S&P Tosses South Africa Onto The Fiscal Scrapheap With New Junk Status
The South African Rand emblazoned with Nelson Mandela's face.

S&P Tosses South Africa Onto The Fiscal Scrapheap With New Junk Status

Ratings agency Standard and Poor’s (S&P Global) has officially downgraded South Africa’s credit rating to junk status. The move comes in the wake of President Jacob Zuma’s recent cabinet reshuffle.

S&P Global said that the move to junk status — sub-investment grade — was implemented “to reflect its view that the divisions in the ANC-led government have led to changes in the executive leadership.”

The South African rand has been declining dramatically since President Zuma announced last week that Pravin Gordhan and his deputy, Mcebisi Jonas, would be replaced.

President Jacob Zuma at an ANC rally.
South African President Jacob Zuma sings after being reelected as the head of the nation’s dominant political party. [Image by Jerome Delay/AP Images]

S&P Global reflected on South Africa’s economic future in their report to justify the downgrade to junk status.

The report states, “The negative outlook [junk status] reflects our view that political risks will remain elevated this year, and that policy shifts are likely which could undermine fiscal and growth outcomes more than we currently project.”

Some people may think that being relegated to the fiscal scrap heap is a terminus for economic decline, however, junk status is not as low as a country’s credit rating could go. The document went on to state that if South Africa’s macroeconomic performance continues to deteriorate, a further downgrade will surely be in store in the future.

Or course, the opposite is also true. If the country performs better fiscally, S&P Global may consider upgrading South Africa from junk status to “stable.” However, at this stage, considering the current political climate, it seems a bit unlikely.

Pravin Gordhan is a highly-respected political figure, often lauded for his fearlessness, integrity, and fiscal prowess, and under his recent tenure, he managed to deflect potential rating downgrades to junk status, curb exorbitant amounts of wasteful expenditure, and implement various appropriate austerity measures to keep South Africa’s floundering economy afloat.

Investors and markets alike welcomed Pravin Gordhan’s appointment to a second term as Minister of Finance after he was asked to replace Nhlanhla Nene in December of 2015. Gordhan was momentarily superseded by an obscure former mayor, David van Rooyen, in a move that ultimately crushed the South African rand and caused the Public Investment Corporation (PIC) to lose more than R100 billion in desperately needed public pension funds.

The new Finance Minister, Malusi Gigaba, attempted to allay investors’ fears by announcing in a press briefing that he would be implementing radical changes within the Treasury. Among the changes is a move to set aside R500 billion for direct investment in black-owned businesses, thus hoping to economically empower the masses.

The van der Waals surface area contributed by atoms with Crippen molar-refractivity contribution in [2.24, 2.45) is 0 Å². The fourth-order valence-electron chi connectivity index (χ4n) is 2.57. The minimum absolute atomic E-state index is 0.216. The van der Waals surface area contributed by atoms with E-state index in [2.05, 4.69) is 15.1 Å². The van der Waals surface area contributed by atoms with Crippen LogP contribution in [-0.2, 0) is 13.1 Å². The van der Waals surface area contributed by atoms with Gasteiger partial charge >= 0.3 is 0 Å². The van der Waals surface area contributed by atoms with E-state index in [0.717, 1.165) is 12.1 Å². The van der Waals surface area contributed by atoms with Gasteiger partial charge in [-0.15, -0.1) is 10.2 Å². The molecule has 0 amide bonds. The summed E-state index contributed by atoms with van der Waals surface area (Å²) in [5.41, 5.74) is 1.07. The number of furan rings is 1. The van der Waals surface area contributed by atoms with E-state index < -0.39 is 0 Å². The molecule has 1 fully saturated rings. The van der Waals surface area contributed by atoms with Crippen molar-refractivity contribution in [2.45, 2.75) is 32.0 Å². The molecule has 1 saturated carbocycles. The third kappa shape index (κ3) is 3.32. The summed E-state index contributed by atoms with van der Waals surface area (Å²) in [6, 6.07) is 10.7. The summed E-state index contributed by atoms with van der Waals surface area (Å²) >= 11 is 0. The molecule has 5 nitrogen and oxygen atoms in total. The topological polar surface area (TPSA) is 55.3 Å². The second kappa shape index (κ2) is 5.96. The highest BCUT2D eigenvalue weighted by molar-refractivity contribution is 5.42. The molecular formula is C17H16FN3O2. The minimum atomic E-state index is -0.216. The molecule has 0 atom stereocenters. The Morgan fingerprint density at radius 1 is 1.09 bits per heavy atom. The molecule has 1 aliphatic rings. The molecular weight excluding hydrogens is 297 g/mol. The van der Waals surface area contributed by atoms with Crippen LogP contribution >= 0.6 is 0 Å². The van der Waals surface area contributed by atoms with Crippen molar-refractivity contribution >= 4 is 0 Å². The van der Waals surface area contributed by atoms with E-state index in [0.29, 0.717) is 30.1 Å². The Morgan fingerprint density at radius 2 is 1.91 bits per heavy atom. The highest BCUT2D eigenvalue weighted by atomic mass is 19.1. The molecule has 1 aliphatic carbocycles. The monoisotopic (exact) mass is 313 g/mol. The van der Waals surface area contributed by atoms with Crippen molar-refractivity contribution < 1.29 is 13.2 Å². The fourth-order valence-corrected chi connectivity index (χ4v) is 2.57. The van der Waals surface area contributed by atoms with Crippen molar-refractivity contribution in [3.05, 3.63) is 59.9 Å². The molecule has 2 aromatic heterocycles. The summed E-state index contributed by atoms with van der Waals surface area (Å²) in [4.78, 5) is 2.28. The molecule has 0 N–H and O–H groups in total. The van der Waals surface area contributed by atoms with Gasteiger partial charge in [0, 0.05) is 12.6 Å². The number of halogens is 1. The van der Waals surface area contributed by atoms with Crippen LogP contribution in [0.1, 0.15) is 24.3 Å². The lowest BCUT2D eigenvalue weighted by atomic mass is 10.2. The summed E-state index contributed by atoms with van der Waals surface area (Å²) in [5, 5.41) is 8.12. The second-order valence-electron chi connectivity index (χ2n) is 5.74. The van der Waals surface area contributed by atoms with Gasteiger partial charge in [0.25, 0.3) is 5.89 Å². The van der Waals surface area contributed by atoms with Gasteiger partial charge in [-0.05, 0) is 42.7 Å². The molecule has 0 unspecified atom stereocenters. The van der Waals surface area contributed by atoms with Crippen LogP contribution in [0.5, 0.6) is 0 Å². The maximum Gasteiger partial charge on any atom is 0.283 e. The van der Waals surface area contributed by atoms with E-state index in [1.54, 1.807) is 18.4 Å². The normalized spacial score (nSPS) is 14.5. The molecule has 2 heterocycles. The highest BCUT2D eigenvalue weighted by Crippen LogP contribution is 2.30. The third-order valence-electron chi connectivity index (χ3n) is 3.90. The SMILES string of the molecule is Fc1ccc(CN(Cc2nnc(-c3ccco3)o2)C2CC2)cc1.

South Africa's new Finance Minister Malusi Gigaba.
Malusi Gigaba, the newly appointed finance minister, looking confident at the presidential guest house in Pretoria. [Image by Themba Hadebe/AP Images]

According to the Times Live South Africa’s economic growth has decreased from 1.3 percent in 2015 to a mere 0.3 percent in 2016. Gigaba believes that radical economic transformation is the answer.

“As government, our focus is now very much on the radical transformation of our economy so that all who live in South Africa can benefit from the economy. Tough and unpopular choices will have to be made to ensure such a vision.”

Former Finance Minister Pravin Gordhan has challenged South Africans to mobilize against the government’s careless actions.

“There are many of my comrades in the [ANC] NEC that would say the same thing, that the people shall govern. You can’t govern if you remain in your comfortable lounge. Become organised, part of something,” he told the gathering. You must hold us accountable, hold meetings like this frequently. That’s accountability. Parliament is not the only instrument in a democratic society, it takes place everywhere in the country.”

The rand continues to decline rapidly. At the time of writing (18:15 p.m. CAT), the currency was trading at R13.66 to the dollar and a significant drop from R12.46 at the close on Friday, March 31.

Ratings agency Fitch has South Africa at one notch above junk, while Moody’s — to announce it’s review findings on Friday, April 7 — has got the country at two notches above junk.

This is a breaking story. More to developments to follow.

[Featured Image by Denis Farrell/AP Images]

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